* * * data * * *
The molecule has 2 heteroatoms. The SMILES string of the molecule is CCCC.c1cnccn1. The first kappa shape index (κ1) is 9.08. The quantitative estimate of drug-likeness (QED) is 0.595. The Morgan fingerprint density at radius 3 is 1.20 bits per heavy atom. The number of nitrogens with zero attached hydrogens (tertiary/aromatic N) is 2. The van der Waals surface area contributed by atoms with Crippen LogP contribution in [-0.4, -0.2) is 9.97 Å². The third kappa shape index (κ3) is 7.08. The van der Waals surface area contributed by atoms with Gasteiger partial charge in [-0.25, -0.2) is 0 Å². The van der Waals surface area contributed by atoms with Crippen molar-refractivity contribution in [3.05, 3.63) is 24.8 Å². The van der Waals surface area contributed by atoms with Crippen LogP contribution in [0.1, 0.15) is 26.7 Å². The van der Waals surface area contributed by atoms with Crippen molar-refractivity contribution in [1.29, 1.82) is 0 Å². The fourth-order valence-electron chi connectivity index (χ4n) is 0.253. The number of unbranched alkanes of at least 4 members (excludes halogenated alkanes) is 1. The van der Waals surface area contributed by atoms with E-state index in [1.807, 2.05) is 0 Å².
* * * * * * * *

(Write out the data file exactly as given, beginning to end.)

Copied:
The molecule has 2 heteroatoms. The SMILES string of the molecule is CCCC.c1cnccn1. The first kappa shape index (κ1) is 9.08. The quantitative estimate of drug-likeness (QED) is 0.595. The Morgan fingerprint density at radius 3 is 1.20 bits per heavy atom. The number of nitrogens with zero attached hydrogens (tertiary/aromatic N) is 2. The van der Waals surface area contributed by atoms with Crippen LogP contribution in [-0.4, -0.2) is 9.97 Å². The third kappa shape index (κ3) is 7.08. The van der Waals surface area contributed by atoms with Gasteiger partial charge in [-0.25, -0.2) is 0 Å². The van der Waals surface area contributed by atoms with Crippen molar-refractivity contribution in [3.05, 3.63) is 24.8 Å². The van der Waals surface area contributed by atoms with Crippen LogP contribution in [0.1, 0.15) is 26.7 Å². The van der Waals surface area contributed by atoms with Crippen molar-refractivity contribution in [1.29, 1.82) is 0 Å². The fourth-order valence-electron chi connectivity index (χ4n) is 0.253. The number of unbranched alkanes of at least 4 members (excludes halogenated alkanes) is 1. The van der Waals surface area contributed by atoms with E-state index in [1.807, 2.05) is 0 Å².